Afghanistan. It can't be easy duty. But the House is running scared.
Just what the terrorists wanted. The House members should be meeting
on the Capitol steps, popping Cipro if they have to, telling America's
troops and America's enemies that nothing - N-O-T-H-I-N-G - will derail
Anthraxophobia has even forced the Pentagon to shutter
its Operation DEAR ABBY service that sends holiday morale messages to
troops deployed overseas. Traditionally, letters - not addressed to
anyone in particular - are sent to the central DEAR ABBY offices and
then passed on to troops. As a result of bureaucratic Anthraxophobia,
however, the Military Postal Service Agency simply shut the service
down. Did it ever occur to them that it might have been a better compromise
to perhaps only accept postcards instead of sealed envelopes that could
contain anthrax? We are starting to see fear influence and dictate policy
and operational decisions - not educated fear, but assumption-based
knee-jerking that's rooted in anything but facts.
While the casual observer - perhaps those whose only source of 'news'
is from shows like 'Hard Copy' or who receive their news from a single
source - may be concerned at the potential of an anthrax attack, realists
may have a far more sinister assessment: given that confirmed anthrax
incidents and anthrax-related scares occurred in isolated areas - Reno,
Manhattan, Madison, and Palm Beach - could it be that an adversary,
be it al Qaeda, Iraq, or a domestic nut case, is simply mailing anthrax
and anthrax-like letters to either cause public paranoia, or (more likely)
is sitting back observing how the government, media, and public react
and respond to this perceived threat, in advance of a future, more widespread
Nobody seems to be interested that anthrax is a very treatable bug
- even after an infection is diagnosed - or that Cipro is not the exclusive
remedy. Folks don't realize that it takes more than a few spores to
cause problems in people. Worse yet, the average person - including
television's talking heads - does not understand or discuss the concept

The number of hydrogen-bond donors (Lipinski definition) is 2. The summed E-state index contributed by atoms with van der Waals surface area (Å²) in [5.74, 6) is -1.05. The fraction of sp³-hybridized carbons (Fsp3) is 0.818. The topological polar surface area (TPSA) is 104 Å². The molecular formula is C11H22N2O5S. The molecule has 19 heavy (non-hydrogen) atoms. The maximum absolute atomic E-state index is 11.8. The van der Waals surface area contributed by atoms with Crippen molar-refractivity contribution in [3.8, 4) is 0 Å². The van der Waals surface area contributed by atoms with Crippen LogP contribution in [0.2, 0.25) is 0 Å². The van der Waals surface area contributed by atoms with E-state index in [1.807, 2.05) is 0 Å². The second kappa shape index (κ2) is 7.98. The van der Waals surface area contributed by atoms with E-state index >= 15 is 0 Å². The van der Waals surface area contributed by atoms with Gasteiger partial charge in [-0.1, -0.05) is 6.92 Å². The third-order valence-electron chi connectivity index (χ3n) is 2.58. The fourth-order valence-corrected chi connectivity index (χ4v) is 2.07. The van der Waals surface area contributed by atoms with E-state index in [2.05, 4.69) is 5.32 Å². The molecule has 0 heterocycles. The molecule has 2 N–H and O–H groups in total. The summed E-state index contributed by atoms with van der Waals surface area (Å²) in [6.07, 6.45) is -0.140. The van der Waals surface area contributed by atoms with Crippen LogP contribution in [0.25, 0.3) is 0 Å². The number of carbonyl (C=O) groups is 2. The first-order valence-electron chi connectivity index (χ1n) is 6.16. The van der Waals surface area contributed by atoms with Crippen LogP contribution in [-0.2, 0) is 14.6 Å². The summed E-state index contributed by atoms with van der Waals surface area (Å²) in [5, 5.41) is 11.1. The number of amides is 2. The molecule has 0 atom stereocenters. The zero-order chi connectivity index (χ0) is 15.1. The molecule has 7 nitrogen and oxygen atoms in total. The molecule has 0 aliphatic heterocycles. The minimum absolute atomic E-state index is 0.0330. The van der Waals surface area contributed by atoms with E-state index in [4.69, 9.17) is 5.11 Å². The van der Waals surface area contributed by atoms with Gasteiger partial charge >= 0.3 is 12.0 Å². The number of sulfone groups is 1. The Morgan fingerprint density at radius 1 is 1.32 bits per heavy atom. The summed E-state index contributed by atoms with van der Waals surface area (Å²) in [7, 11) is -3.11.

of drug-resistant infections. If everyone starts taking antibiotics
for any symptom of illness, over time such practices will not only weaken
the protective effect of such medicines on the human body, but also
reduce the impact of such drugs on various infectors like anthrax, smallpox,
The panic and paranoia we're currently seeing about anthrax is insignificant
compared to what we'd see if smallpox, plague, or any other significantly
more deadly substance was reported. Several specialists I've spoken
with agree that on the ' bioweapons food chain' anthrax is nowhere near
the top of deadly weapons. Yet by watching the news, you'd think it
was worse than anything else. One confirmed death from anthrax is certainly
newsworthy, but does not imply terrorism or justify a round-the-clock
news cycle on thestory. However, one person being diagnosed with smallpox
would be both newsworthy and almost certainly terrorism, and nobody's
wondering about that on the airwaves.
Last week, National Security Advisor Condeleeza Rice contacted
the major media outlets and strongly suggested they not broadcast unedited
videos from those involved with Osama or Al Qaeda, fearing that such videos
might contain hidden messages to sleeper cells instructing them to execute
additional pre-planned attacks. Historically, this is not a new concept,
as it was quite effective during World War II with the Special Operations
Executive (SOE) and the Office of Strategic Services (the forerunner to
today's CIA) using civilian radio broadcasts to pass coded messages to
the maquis (the French underground resistance fighters) instructing them
to carry out pre-planned strikes in advance of the Normandy invasion in
Threat Inflation by The Regal Court of W.
Casual observers may think this is a wise precaution, even if they
don't know the success of this technique during World War II, and agree
with the White House's statement that such messages are also propaganda
to incite the rank-and-file Muslim population in the United States in